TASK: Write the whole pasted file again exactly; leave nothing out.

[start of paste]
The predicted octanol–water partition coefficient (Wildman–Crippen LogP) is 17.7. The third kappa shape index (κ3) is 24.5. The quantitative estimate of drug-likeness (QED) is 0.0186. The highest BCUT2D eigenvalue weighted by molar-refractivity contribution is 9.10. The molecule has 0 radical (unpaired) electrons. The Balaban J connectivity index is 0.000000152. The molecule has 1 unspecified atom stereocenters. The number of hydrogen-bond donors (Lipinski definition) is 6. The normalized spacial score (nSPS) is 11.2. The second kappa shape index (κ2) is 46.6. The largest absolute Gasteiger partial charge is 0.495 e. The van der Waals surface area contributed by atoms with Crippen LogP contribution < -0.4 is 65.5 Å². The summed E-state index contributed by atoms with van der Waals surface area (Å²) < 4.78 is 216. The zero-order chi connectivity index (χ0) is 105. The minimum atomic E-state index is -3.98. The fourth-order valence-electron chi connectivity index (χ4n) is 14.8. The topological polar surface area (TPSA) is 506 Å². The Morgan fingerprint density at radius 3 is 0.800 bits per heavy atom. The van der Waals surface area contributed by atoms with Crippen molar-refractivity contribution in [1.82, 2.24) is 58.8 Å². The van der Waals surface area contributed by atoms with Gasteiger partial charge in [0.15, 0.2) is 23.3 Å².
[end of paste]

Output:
The predicted octanol–water partition coefficient (Wildman–Crippen LogP) is 17.7. The third kappa shape index (κ3) is 24.5. The quantitative estimate of drug-likeness (QED) is 0.0186. The highest BCUT2D eigenvalue weighted by molar-refractivity contribution is 9.10. The molecule has 0 radical (unpaired) electrons. The Balaban J connectivity index is 0.000000152. The molecule has 1 unspecified atom stereocenters. The number of hydrogen-bond donors (Lipinski definition) is 6. The normalized spacial score (nSPS) is 11.2. The second kappa shape index (κ2) is 46.6. The largest absolute Gasteiger partial charge is 0.495 e. The van der Waals surface area contributed by atoms with Crippen LogP contribution < -0.4 is 65.5 Å². The summed E-state index contributed by atoms with van der Waals surface area (Å²) < 4.78 is 216. The zero-order chi connectivity index (χ0) is 105. The minimum atomic E-state index is -3.98. The fourth-order valence-electron chi connectivity index (χ4n) is 14.8. The topological polar surface area (TPSA) is 506 Å². The Morgan fingerprint density at radius 3 is 0.800 bits per heavy atom. The van der Waals surface area contributed by atoms with Crippen molar-refractivity contribution in [1.82, 2.24) is 58.8 Å². The van der Waals surface area contributed by atoms with Gasteiger partial charge in [0.15, 0.2) is 23.3 Å².